As operators of a Colorado retirement property that required us to travel some distance around the facility, we were faced with finding a cheaper mode of transportation than our van. Following the example of other farmers and ranchers in the area, we blindly made an expensive purchase of a new ATV. It was a decision I would later regret.
Over the last 15 years, the basic ATV has become a staple on many ranches, farms, and large retirement properties. People who work in large property operations need to be able to get around their extension quickly and efficiently to make repairs, check fences, grow crops, irrigation and many other tasks. In recent years, the vehicle of choice was the basic pickup truck. It was reliable and could carry enough supplies without making multiple trips.
When companies like Honda, Yamaha, Kawasaki, and others began producing recreational vehicles called ATVs (All Terrain Vehicles), large owners and businesses immediately saw the advantages of having a smaller utility vehicle. The basic ATV could get a person to a job site quickly and could carry a small number of tools or other necessities to get a job done.
However, the ATV was not created to be the optimal utility vehicle, but rather the optimal ‘recreational’ vehicle. With its narrow profile and 4-wheel drive capability, the ATV was incredibly well-suited for navigating mountain trails, steep terrain, and effectively getting someone back into the hill country with a bit of fun. In a pinch you could take two people along with a rifle or fishing rod, and maybe a sack lunch.
Meanwhile, back at the ranch, the ATV was showing some limitations. Its inherent fun factor design was great for taking a man to a job site to check something out, but he couldn’t carry much more than a water bottle and a razor. Some ATV manufacturers have addressed this by creating small cargo hauling options. While that helped some, it didn’t really recreate the ATV into a vehicle that had a lot of cargo capacity.
And there were a couple of other not-so-small issues that showed the ATV’s weakness as the ultimate ranch vehicle. Not only could it not carry much cargo, but what it did carry, including the rider, was often left outside in the weather. On rainy, snowy or cold days, the driver of the four-wheeler had to suffer the inclement weather while his tools got wet.
Perhaps the ATV’s biggest disappointment was its fuel economy…or should we say, the lack of fuel economy. When we bought our ATV for retirement, I was excited to start saving money instead of driving the truck all over the property. What a disappointment to discover that our little ATV couldn’t get any better gas mileage than our old Toyota truck. In fact, it was worse. Many ATVs are heavy, tipping the scales around 800 pounds. Add a passenger and some cargo, and now you’re asking a ‘one banger’ to propel over a thousand pounds on little gas. It’s not going to happen.
a better alternative
Under the headline “If I had known then, what I know now…”, we would not have bought the ATV. While the initial ‘fun factor’ was exciting enough, the ATV’s previous weaknesses were soon realized. But at that moment, he knew of no other alternative.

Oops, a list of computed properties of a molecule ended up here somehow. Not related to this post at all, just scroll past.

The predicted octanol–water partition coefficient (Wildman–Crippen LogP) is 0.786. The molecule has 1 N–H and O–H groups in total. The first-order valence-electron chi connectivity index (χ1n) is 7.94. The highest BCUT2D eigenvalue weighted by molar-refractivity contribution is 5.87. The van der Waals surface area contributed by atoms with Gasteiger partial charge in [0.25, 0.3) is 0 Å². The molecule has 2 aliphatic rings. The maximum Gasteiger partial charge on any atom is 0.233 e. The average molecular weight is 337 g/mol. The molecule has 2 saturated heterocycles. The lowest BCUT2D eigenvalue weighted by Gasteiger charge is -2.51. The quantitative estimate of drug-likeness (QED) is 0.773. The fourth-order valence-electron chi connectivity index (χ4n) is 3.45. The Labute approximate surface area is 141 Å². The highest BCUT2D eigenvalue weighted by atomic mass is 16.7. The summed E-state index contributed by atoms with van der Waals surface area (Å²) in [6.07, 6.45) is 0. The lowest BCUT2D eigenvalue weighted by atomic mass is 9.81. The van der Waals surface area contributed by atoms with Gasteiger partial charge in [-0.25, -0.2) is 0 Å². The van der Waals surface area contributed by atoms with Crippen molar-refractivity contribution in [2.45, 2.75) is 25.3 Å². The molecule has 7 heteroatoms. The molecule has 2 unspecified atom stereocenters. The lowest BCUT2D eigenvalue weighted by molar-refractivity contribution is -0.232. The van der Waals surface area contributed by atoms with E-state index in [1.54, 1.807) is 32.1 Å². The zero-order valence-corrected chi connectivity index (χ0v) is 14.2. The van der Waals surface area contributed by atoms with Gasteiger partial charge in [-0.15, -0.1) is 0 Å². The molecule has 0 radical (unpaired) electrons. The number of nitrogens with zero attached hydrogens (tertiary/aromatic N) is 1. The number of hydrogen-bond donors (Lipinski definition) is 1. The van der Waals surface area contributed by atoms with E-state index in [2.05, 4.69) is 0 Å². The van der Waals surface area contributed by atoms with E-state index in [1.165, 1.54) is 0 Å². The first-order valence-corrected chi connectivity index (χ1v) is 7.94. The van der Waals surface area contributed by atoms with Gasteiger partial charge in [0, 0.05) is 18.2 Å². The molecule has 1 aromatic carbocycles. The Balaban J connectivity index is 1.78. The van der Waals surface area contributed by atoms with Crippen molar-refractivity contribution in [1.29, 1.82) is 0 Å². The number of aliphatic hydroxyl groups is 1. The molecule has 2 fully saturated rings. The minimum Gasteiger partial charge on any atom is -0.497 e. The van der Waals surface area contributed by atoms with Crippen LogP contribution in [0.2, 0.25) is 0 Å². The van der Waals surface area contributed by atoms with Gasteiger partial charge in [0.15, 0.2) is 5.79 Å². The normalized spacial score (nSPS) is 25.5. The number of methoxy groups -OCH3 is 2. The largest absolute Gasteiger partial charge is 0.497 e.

But recently I became aware of what is called the ‘Japanese mini truck’ or Kei truck. The term Japanese mini truck only meant one thing to me…your basic Toyota or Nissan type ½ ton pickup truck. But that is no longer the case.
Japanese mini trucks are smaller vehicles that seat two people, have an enclosed cab with heating and sometimes air conditioning, and feature a van that has almost the same cargo capacity as larger Japanese trucks. However, the entire vehicle is much smaller and much more maneuverable on the ranch or farm property.
Also called Kei Trucks (“Kei” means “light”), the Japanese Minitruck has other features that make it stand out from the ATV as a “ranch hand.” They are capable of achieving phenomenal fuel economy using a small but powerful 3-cylinder engine. The driveline setup, which also comes with 4-wheel drive, is more standard in layout and therefore often more reliable and easier to ride than an ATV. Anyone who has ever put their ATV in the shop for repair can attest to the incredible cost of maintenance.
Buying a Japanese mini truck usually has to be done through a local importer, who brings these used vehicles in from Japan in containers. Kei trucks are generally not sold new in the US and in most cases the mini truck is considered a farm vehicle rather than a road vehicle. But some states allow their use on the highway.
Think of a Japanese mini truck as a replacement for an ATV, not a replacement for the truck you use to drive to the store. But oh what a replacement it is for the ATV. I am in awe of its functionality for driving to the job site, hauling the right load, keeping us warm and dry, and the incredible fuel economy and reliability. These trucks are usually made by major manufacturers such as Suzuki, Mitsubishi and other well-known vehicle producers in Japan.
Newer models feature fuel injection, air conditioning, and some significant upgrades over older vehicles. Most units come with a 5-speed transmission. Some feature a rocker bed or other options that provide incredible utilitarian value on ranch or farm property.
In short, if I had to do it all over again, I’d give up the ATV and buy a Japanese mini truck. If you spend more time working on your property than recreation, look up the Japanese Kei Truck.
Once you know where to look, there is a lot of information available on the web. I found this website at http://www.startruckenterprises.com, run by Dan Buzzell in the Rocky Mountain area. There were many photos of the trucks, as well as useful information.